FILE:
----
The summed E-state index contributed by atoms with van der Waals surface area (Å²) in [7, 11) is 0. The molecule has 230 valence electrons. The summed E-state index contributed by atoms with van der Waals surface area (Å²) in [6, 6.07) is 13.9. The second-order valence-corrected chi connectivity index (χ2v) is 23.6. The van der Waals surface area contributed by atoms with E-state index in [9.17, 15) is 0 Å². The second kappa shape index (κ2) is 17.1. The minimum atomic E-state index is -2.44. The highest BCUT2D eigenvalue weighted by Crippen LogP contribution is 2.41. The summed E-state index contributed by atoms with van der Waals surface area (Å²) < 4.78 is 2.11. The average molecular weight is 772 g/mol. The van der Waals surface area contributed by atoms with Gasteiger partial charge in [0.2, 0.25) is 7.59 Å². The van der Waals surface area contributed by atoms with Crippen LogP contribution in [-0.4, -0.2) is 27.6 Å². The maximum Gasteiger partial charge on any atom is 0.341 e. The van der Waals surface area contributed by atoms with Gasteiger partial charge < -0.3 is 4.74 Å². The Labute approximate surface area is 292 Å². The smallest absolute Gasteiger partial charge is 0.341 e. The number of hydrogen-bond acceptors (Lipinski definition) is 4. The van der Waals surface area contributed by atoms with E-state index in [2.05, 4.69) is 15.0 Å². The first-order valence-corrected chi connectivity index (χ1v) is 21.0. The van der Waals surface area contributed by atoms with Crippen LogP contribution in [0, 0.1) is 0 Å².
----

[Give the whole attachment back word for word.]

The summed E-state index contributed by atoms with van der Waals surface area (Å²) in [7, 11) is 0. The molecule has 230 valence electrons. The summed E-state index contributed by atoms with van der Waals surface area (Å²) in [6, 6.07) is 13.9. The second-order valence-corrected chi connectivity index (χ2v) is 23.6. The van der Waals surface area contributed by atoms with E-state index in [9.17, 15) is 0 Å². The second kappa shape index (κ2) is 17.1. The minimum atomic E-state index is -2.44. The highest BCUT2D eigenvalue weighted by Crippen LogP contribution is 2.41. The summed E-state index contributed by atoms with van der Waals surface area (Å²) < 4.78 is 2.11. The average molecular weight is 772 g/mol. The van der Waals surface area contributed by atoms with Gasteiger partial charge in [0.2, 0.25) is 7.59 Å². The van der Waals surface area contributed by atoms with Crippen LogP contribution in [-0.4, -0.2) is 27.6 Å². The maximum Gasteiger partial charge on any atom is 0.341 e. The van der Waals surface area contributed by atoms with Gasteiger partial charge < -0.3 is 4.74 Å². The Labute approximate surface area is 292 Å². The smallest absolute Gasteiger partial charge is 0.341 e. The number of hydrogen-bond acceptors (Lipinski definition) is 4. The van der Waals surface area contributed by atoms with E-state index in [2.05, 4.69) is 15.0 Å². The first-order valence-corrected chi connectivity index (χ1v) is 21.0. The van der Waals surface area contributed by atoms with Crippen LogP contribution in [0, 0.1) is 0 Å².